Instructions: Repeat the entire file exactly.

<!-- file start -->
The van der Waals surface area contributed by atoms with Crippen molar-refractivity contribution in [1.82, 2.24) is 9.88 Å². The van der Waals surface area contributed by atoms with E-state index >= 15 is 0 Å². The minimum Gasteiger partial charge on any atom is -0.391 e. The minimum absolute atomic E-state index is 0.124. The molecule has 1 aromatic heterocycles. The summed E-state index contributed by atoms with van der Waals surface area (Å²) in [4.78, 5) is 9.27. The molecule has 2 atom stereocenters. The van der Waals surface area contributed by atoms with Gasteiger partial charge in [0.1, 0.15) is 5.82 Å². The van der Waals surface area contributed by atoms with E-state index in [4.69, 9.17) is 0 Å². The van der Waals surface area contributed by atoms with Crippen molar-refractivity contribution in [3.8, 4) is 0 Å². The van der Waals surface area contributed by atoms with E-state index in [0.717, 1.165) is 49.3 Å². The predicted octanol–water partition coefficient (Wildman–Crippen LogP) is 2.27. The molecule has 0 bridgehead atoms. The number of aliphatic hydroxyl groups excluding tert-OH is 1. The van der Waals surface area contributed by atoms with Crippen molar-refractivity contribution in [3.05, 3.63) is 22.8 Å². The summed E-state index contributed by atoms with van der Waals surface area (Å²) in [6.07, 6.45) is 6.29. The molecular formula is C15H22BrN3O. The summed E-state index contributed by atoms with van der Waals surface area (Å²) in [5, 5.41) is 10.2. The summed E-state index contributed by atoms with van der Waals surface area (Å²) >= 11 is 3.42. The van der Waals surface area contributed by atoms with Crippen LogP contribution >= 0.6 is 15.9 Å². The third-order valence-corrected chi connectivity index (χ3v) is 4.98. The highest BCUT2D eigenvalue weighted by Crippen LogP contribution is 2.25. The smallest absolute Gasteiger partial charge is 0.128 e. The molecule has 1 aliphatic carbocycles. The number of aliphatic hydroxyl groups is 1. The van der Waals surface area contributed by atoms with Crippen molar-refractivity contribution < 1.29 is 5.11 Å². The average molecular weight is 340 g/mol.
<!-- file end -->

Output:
The van der Waals surface area contributed by atoms with Crippen molar-refractivity contribution in [1.82, 2.24) is 9.88 Å². The van der Waals surface area contributed by atoms with E-state index >= 15 is 0 Å². The minimum Gasteiger partial charge on any atom is -0.391 e. The minimum absolute atomic E-state index is 0.124. The molecule has 1 aromatic heterocycles. The summed E-state index contributed by atoms with van der Waals surface area (Å²) in [4.78, 5) is 9.27. The molecule has 2 atom stereocenters. The van der Waals surface area contributed by atoms with Gasteiger partial charge in [0.1, 0.15) is 5.82 Å². The van der Waals surface area contributed by atoms with E-state index in [4.69, 9.17) is 0 Å². The van der Waals surface area contributed by atoms with Crippen molar-refractivity contribution in [3.8, 4) is 0 Å². The van der Waals surface area contributed by atoms with E-state index in [0.717, 1.165) is 49.3 Å². The predicted octanol–water partition coefficient (Wildman–Crippen LogP) is 2.27. The molecule has 0 bridgehead atoms. The number of aliphatic hydroxyl groups excluding tert-OH is 1. The van der Waals surface area contributed by atoms with Crippen molar-refractivity contribution in [3.05, 3.63) is 22.8 Å². The summed E-state index contributed by atoms with van der Waals surface area (Å²) in [6.07, 6.45) is 6.29. The molecular formula is C15H22BrN3O. The summed E-state index contributed by atoms with van der Waals surface area (Å²) in [5, 5.41) is 10.2. The summed E-state index contributed by atoms with van der Waals surface area (Å²) >= 11 is 3.42. The van der Waals surface area contributed by atoms with Crippen LogP contribution >= 0.6 is 15.9 Å². The third-order valence-corrected chi connectivity index (χ3v) is 4.98. The highest BCUT2D eigenvalue weighted by Crippen LogP contribution is 2.25. The smallest absolute Gasteiger partial charge is 0.128 e. The molecule has 1 aliphatic carbocycles. The number of aliphatic hydroxyl groups is 1. The van der Waals surface area contributed by atoms with Crippen molar-refractivity contribution < 1.29 is 5.11 Å². The average molecular weight is 340 g/mol.